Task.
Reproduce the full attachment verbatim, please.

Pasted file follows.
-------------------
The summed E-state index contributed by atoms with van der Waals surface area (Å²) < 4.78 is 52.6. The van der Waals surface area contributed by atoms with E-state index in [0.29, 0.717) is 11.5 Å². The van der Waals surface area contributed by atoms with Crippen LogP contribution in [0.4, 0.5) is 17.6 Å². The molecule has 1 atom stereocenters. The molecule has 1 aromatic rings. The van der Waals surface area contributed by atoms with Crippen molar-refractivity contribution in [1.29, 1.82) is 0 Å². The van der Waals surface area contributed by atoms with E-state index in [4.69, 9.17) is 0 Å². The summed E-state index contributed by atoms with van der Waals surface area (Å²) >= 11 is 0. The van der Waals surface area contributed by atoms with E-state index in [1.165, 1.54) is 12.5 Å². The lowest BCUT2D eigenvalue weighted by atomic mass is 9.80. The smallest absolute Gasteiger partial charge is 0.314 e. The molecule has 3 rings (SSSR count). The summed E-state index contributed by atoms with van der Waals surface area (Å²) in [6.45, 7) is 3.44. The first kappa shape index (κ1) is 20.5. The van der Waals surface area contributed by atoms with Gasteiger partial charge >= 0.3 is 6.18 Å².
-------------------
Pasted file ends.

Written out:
The summed E-state index contributed by atoms with van der Waals surface area (Å²) < 4.78 is 52.6. The van der Waals surface area contributed by atoms with E-state index in [0.29, 0.717) is 11.5 Å². The van der Waals surface area contributed by atoms with Crippen LogP contribution in [0.4, 0.5) is 17.6 Å². The molecule has 1 atom stereocenters. The molecule has 1 aromatic rings. The van der Waals surface area contributed by atoms with Crippen molar-refractivity contribution in [1.29, 1.82) is 0 Å². The van der Waals surface area contributed by atoms with E-state index in [4.69, 9.17) is 0 Å². The summed E-state index contributed by atoms with van der Waals surface area (Å²) >= 11 is 0. The van der Waals surface area contributed by atoms with E-state index in [1.165, 1.54) is 12.5 Å². The lowest BCUT2D eigenvalue weighted by atomic mass is 9.80. The smallest absolute Gasteiger partial charge is 0.314 e. The molecule has 3 rings (SSSR count). The summed E-state index contributed by atoms with van der Waals surface area (Å²) in [6.45, 7) is 3.44. The first kappa shape index (κ1) is 20.5. The van der Waals surface area contributed by atoms with Gasteiger partial charge >= 0.3 is 6.18 Å².